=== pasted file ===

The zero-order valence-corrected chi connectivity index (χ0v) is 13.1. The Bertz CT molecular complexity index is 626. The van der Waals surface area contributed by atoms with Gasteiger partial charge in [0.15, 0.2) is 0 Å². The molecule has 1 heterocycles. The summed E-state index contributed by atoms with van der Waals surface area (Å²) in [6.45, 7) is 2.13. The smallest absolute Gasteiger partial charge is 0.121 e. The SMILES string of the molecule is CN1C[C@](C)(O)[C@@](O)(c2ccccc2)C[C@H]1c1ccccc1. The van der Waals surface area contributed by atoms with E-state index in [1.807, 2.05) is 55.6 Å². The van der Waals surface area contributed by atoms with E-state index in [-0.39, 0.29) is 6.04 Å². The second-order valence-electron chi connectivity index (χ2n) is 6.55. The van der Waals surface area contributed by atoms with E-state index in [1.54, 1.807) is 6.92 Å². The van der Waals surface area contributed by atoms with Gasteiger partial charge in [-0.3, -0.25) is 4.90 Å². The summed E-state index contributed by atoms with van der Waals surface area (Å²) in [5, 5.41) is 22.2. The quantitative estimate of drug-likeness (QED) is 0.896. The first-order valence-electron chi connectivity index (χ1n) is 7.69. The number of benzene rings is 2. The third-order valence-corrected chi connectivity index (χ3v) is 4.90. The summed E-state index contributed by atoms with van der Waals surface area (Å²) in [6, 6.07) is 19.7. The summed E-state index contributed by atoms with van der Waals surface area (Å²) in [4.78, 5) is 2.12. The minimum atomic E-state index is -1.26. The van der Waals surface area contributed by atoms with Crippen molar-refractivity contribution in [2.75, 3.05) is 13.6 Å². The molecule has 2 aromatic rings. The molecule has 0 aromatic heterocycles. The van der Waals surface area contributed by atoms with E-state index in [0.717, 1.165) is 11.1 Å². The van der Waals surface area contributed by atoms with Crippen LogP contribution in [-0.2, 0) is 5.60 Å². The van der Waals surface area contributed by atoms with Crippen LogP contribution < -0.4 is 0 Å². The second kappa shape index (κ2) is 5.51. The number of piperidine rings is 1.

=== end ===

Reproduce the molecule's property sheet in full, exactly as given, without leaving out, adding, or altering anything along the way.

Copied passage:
The zero-order valence-corrected chi connectivity index (χ0v) is 13.1. The Bertz CT molecular complexity index is 626. The van der Waals surface area contributed by atoms with Gasteiger partial charge in [0.15, 0.2) is 0 Å². The molecule has 1 heterocycles. The summed E-state index contributed by atoms with van der Waals surface area (Å²) in [6.45, 7) is 2.13. The smallest absolute Gasteiger partial charge is 0.121 e. The SMILES string of the molecule is CN1C[C@](C)(O)[C@@](O)(c2ccccc2)C[C@H]1c1ccccc1. The van der Waals surface area contributed by atoms with E-state index in [1.807, 2.05) is 55.6 Å². The van der Waals surface area contributed by atoms with E-state index in [-0.39, 0.29) is 6.04 Å². The second-order valence-electron chi connectivity index (χ2n) is 6.55. The van der Waals surface area contributed by atoms with E-state index in [1.54, 1.807) is 6.92 Å². The van der Waals surface area contributed by atoms with Gasteiger partial charge in [-0.3, -0.25) is 4.90 Å². The summed E-state index contributed by atoms with van der Waals surface area (Å²) in [5, 5.41) is 22.2. The quantitative estimate of drug-likeness (QED) is 0.896. The first-order valence-electron chi connectivity index (χ1n) is 7.69. The number of benzene rings is 2. The third-order valence-corrected chi connectivity index (χ3v) is 4.90. The summed E-state index contributed by atoms with van der Waals surface area (Å²) in [6, 6.07) is 19.7. The summed E-state index contributed by atoms with van der Waals surface area (Å²) in [4.78, 5) is 2.12. The minimum atomic E-state index is -1.26. The van der Waals surface area contributed by atoms with Crippen molar-refractivity contribution in [2.75, 3.05) is 13.6 Å². The molecule has 2 aromatic rings. The molecule has 0 aromatic heterocycles. The van der Waals surface area contributed by atoms with E-state index in [0.717, 1.165) is 11.1 Å². The van der Waals surface area contributed by atoms with Crippen LogP contribution in [-0.2, 0) is 5.60 Å². The van der Waals surface area contributed by atoms with Crippen LogP contribution < -0.4 is 0 Å². The second kappa shape index (κ2) is 5.51. The number of piperidine rings is 1.